PEACE talks in the Iceland fishing dispute failed to reach full agreement late last night with a potentially damaging strike now looking set to begin.
Earlier, agreement had been reached on a number of contentious issues, such as pricing giving crews a higher take from fish sold at auction sales.
Hopes rose during the day that a solution could be found to settle any outstanding issues, or that strike action could be suspended to allow more time for talks, which also involved Iceland’s conciliation service.
According to Icelandic broadcaster RUV.is, one of the main stumbling blocks was staffing numbers, mainly involving engineers, on pelagic and fresh fish trawlers.
Valmundur Valmundsson, chairman of the main union Sjómannasambands Iceland, said it was an issue on which it could concede. He said he could not predict how long the strike would last.
Heidrun Lind Marteinsdóttir, director of SFS, which represents the owners, said the pelagic crews were the highest paid among the 3,500 fishermen and trawler engineers who are expected to begin the strike today.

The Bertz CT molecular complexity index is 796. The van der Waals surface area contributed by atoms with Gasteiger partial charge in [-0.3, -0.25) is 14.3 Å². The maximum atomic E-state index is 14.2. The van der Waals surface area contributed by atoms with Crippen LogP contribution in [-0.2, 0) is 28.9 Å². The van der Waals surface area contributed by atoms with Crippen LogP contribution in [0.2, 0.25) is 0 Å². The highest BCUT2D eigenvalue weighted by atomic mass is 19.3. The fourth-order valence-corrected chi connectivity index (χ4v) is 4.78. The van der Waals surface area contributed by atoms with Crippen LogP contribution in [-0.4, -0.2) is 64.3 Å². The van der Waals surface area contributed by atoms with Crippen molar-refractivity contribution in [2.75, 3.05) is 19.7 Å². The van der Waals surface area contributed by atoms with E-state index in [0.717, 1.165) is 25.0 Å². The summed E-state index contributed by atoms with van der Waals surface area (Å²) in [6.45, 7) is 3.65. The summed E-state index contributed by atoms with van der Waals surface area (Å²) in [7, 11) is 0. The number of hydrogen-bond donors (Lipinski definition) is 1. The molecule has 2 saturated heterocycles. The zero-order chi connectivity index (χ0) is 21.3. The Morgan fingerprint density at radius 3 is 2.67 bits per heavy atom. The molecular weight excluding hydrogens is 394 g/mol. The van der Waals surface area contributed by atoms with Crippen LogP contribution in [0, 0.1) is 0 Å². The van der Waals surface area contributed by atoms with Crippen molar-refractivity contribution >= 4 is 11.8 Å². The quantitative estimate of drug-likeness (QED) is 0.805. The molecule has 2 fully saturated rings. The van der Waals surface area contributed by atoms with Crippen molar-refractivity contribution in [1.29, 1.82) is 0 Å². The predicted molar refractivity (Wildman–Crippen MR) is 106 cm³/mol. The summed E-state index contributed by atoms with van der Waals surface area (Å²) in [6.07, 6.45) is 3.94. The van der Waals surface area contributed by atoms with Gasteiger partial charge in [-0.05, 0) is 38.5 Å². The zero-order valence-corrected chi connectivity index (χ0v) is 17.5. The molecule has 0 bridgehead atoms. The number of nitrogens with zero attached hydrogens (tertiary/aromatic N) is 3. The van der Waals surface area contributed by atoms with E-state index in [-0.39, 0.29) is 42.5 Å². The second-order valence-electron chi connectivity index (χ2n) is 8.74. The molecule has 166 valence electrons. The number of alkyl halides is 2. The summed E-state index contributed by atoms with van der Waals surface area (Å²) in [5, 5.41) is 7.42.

She hoped the talks would continue, adding ‘we thought we were close to a deal’.
Those trawlers at sea will now start returning to port with whatever fish they have on board. The company HB Grandi has two large freezer trawlers fishing far out in the Russian zone of the Barents Sea. They will now stop fishing and begin the four-day voyage back to Iceland.
A prolonged stoppage would hurt Iceland’s recovering economy, but it will also cause problems for buyers of Icelandic fish across Europe.
The UK is one of Iceland’s most important markets, while exports to countries like Spain are increasing sharply.
Norway, which has the largest cod and haddock quota, is likely to waste no time filling the gap.
Grimsby receives a large weekly shipment of Icelandic fish which will stop in a week or two if there is no settlement.
While many processors on the Humber have already made alternative contingency plans, they too will be hoping the strike does not go on for too long.